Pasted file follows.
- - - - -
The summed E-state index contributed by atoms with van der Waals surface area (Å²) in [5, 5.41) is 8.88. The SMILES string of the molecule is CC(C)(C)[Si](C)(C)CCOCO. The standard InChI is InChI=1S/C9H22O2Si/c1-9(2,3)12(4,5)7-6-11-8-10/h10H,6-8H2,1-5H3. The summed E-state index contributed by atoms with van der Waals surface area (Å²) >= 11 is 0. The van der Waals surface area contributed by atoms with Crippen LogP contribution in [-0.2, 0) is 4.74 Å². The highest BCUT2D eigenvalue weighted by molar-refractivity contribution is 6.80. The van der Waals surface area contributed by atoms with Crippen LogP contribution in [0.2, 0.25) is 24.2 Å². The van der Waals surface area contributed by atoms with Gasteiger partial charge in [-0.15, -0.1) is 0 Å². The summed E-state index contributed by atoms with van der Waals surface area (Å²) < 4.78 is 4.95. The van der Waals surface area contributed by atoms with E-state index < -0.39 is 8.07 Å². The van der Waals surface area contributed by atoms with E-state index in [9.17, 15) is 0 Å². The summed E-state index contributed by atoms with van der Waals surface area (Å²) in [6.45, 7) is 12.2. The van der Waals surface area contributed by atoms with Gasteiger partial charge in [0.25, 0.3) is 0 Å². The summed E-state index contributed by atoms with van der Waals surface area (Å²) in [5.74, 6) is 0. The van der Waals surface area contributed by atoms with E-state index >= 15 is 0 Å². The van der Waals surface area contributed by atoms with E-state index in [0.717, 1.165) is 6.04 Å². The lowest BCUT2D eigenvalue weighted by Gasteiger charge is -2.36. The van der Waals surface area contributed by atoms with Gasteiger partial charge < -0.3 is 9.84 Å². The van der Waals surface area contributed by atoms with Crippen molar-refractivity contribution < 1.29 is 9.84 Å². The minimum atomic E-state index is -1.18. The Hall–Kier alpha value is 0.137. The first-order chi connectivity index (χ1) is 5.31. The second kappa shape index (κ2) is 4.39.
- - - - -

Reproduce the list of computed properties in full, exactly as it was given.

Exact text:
The summed E-state index contributed by atoms with van der Waals surface area (Å²) in [5, 5.41) is 8.88. The SMILES string of the molecule is CC(C)(C)[Si](C)(C)CCOCO. The standard InChI is InChI=1S/C9H22O2Si/c1-9(2,3)12(4,5)7-6-11-8-10/h10H,6-8H2,1-5H3. The summed E-state index contributed by atoms with van der Waals surface area (Å²) >= 11 is 0. The van der Waals surface area contributed by atoms with Crippen LogP contribution in [-0.2, 0) is 4.74 Å². The highest BCUT2D eigenvalue weighted by molar-refractivity contribution is 6.80. The van der Waals surface area contributed by atoms with Crippen LogP contribution in [0.2, 0.25) is 24.2 Å². The van der Waals surface area contributed by atoms with Gasteiger partial charge in [-0.15, -0.1) is 0 Å². The summed E-state index contributed by atoms with van der Waals surface area (Å²) < 4.78 is 4.95. The van der Waals surface area contributed by atoms with E-state index < -0.39 is 8.07 Å². The van der Waals surface area contributed by atoms with E-state index in [9.17, 15) is 0 Å². The summed E-state index contributed by atoms with van der Waals surface area (Å²) in [6.45, 7) is 12.2. The van der Waals surface area contributed by atoms with Gasteiger partial charge in [0.25, 0.3) is 0 Å². The summed E-state index contributed by atoms with van der Waals surface area (Å²) in [5.74, 6) is 0. The van der Waals surface area contributed by atoms with E-state index >= 15 is 0 Å². The van der Waals surface area contributed by atoms with E-state index in [0.717, 1.165) is 6.04 Å². The lowest BCUT2D eigenvalue weighted by Gasteiger charge is -2.36. The van der Waals surface area contributed by atoms with Gasteiger partial charge < -0.3 is 9.84 Å². The van der Waals surface area contributed by atoms with Crippen molar-refractivity contribution < 1.29 is 9.84 Å². The minimum atomic E-state index is -1.18. The Hall–Kier alpha value is 0.137. The first-order chi connectivity index (χ1) is 5.31. The second kappa shape index (κ2) is 4.39.